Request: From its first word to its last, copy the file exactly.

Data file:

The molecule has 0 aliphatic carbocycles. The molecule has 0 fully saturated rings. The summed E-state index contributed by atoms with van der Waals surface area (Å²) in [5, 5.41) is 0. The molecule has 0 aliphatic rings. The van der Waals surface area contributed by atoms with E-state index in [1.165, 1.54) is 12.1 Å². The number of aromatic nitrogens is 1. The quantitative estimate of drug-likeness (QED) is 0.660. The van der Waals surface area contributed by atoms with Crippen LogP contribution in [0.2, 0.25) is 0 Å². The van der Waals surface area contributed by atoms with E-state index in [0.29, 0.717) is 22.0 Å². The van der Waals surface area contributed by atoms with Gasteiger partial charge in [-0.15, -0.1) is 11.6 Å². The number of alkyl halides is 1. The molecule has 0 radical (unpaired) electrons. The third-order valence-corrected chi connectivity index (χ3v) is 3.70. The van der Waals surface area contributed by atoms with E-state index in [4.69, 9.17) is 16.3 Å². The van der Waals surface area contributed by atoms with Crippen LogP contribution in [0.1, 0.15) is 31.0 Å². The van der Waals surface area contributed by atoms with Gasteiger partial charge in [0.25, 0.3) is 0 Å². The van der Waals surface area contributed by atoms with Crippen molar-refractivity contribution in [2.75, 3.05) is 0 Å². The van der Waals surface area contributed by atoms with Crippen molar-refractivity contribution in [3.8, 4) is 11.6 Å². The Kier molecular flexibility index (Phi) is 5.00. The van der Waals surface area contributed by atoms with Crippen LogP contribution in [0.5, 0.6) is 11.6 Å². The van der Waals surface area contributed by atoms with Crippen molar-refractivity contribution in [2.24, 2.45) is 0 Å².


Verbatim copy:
The molecule has 0 aliphatic carbocycles. The molecule has 0 fully saturated rings. The summed E-state index contributed by atoms with van der Waals surface area (Å²) in [5, 5.41) is 0. The molecule has 0 aliphatic rings. The van der Waals surface area contributed by atoms with E-state index in [1.165, 1.54) is 12.1 Å². The number of aromatic nitrogens is 1. The quantitative estimate of drug-likeness (QED) is 0.660. The van der Waals surface area contributed by atoms with Crippen LogP contribution in [0.2, 0.25) is 0 Å². The van der Waals surface area contributed by atoms with E-state index in [0.29, 0.717) is 22.0 Å². The van der Waals surface area contributed by atoms with Gasteiger partial charge in [-0.15, -0.1) is 11.6 Å². The number of alkyl halides is 1. The molecule has 0 radical (unpaired) electrons. The third-order valence-corrected chi connectivity index (χ3v) is 3.70. The van der Waals surface area contributed by atoms with E-state index in [4.69, 9.17) is 16.3 Å². The van der Waals surface area contributed by atoms with Crippen LogP contribution in [0.1, 0.15) is 31.0 Å². The van der Waals surface area contributed by atoms with Gasteiger partial charge in [0.25, 0.3) is 0 Å². The van der Waals surface area contributed by atoms with Crippen molar-refractivity contribution in [2.75, 3.05) is 0 Å². The van der Waals surface area contributed by atoms with Crippen molar-refractivity contribution in [3.8, 4) is 11.6 Å². The Kier molecular flexibility index (Phi) is 5.00. The van der Waals surface area contributed by atoms with Crippen LogP contribution in [0.5, 0.6) is 11.6 Å². The van der Waals surface area contributed by atoms with Crippen molar-refractivity contribution in [2.24, 2.45) is 0 Å².